With around 90% of Americans under a stay-at-home order, operators continue to adjust to the “new normal.” Staying in business long enough for this crisis to subside often involves some combination of scaling back costs, shifting exclusively to off-premise sales and seeking relief from federal, state and local policymakers. In the middle of this torrent, workers’ and customers’ expectations of brands also continue to evolve and some labor groups are taking advantage of the situation to advance their interest.
Federal, State and Local Tax Credits and Loans
Federal, state and local policymakers have all taken steps to assist struggling companies and the hospitality sector is receiving particular attention with a number of programs specifically designed for it. Align has compiled a resource guide of existing federal and state programs. Available here.
In addition to federal and state programs, many cities and counties are also implementing tax relief and deferral programs, and some local utilities and government-owned institutions (airports, travel plazas, etc.) are deferring payment of utilities and rent. Operators need to check locally to ensure they’re taking advantage of all relief programs.
Note: Federal, state and local programs are designed to operate side-by-side with one another, not overlap. “Double-dipping” is likely prohibited and operators need to be mindful that utilizing one program may prohibit them from accessing another.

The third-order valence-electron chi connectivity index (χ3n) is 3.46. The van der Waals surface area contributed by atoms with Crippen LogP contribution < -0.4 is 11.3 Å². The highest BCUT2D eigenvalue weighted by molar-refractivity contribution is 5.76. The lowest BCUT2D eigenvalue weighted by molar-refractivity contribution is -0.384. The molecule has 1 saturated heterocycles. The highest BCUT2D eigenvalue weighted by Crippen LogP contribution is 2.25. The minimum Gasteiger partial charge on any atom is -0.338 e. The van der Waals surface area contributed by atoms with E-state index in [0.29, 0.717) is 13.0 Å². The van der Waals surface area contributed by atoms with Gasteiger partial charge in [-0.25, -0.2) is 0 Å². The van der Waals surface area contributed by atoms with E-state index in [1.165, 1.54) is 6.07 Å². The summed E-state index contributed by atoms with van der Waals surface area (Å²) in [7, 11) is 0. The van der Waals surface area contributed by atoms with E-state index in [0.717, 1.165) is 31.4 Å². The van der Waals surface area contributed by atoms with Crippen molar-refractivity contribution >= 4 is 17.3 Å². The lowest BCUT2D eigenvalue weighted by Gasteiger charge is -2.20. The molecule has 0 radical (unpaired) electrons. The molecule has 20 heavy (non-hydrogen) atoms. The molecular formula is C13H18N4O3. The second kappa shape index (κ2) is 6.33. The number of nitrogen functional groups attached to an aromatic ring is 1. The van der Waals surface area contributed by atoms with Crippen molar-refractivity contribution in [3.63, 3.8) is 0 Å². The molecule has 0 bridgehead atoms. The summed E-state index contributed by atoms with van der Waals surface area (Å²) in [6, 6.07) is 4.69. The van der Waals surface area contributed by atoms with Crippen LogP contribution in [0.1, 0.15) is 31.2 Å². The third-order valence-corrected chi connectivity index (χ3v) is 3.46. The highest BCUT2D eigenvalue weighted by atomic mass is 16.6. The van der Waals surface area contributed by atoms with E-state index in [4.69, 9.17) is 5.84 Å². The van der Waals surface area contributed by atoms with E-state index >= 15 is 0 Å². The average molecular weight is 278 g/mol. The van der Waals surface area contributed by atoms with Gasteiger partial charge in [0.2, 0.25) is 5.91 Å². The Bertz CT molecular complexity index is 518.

Worker / Customer Safety
Many brands early in the crisis responded by adjusting operations to protect workers and consumers. Examples include strengthening wipe down and sanitation procedures and voluntarily closing down dining areas, among other measures. Expectations have continued (and will continue) to evolve. Retailers are taking additional steps to install sneeze guards at checkout lines; provide workers with hand sanitizer, gloves and masks; conduct temperature checks before workers begin their shifts, and; increase hazard pay and benefits for workers that continue to come to work. For companies that continue to operate, expect increased scrutiny and growing expectations that the company is taking necessary steps to protect workers and customers.
Labor groups in all sectors have begun organizing workers around safety issues with some in the healthcare sector going as far as making cable TV ad buys. Major retailers, restaurants and on-demand delivery platforms have experienced strikes and sick-outs as worker advocate groups attempt to earn concessions from employers.
A number of localities and states are contracting with hotels, restaurants and retailers to provide frontline workers (healthcare workers, first responders, etc.) with food and lodging. These partnerships provide an opportunity for brands to assist their communities during this crisis and keep operating. Every operator should work with their respective trade associations, municipalities and state leaders to forge impactful partnerships.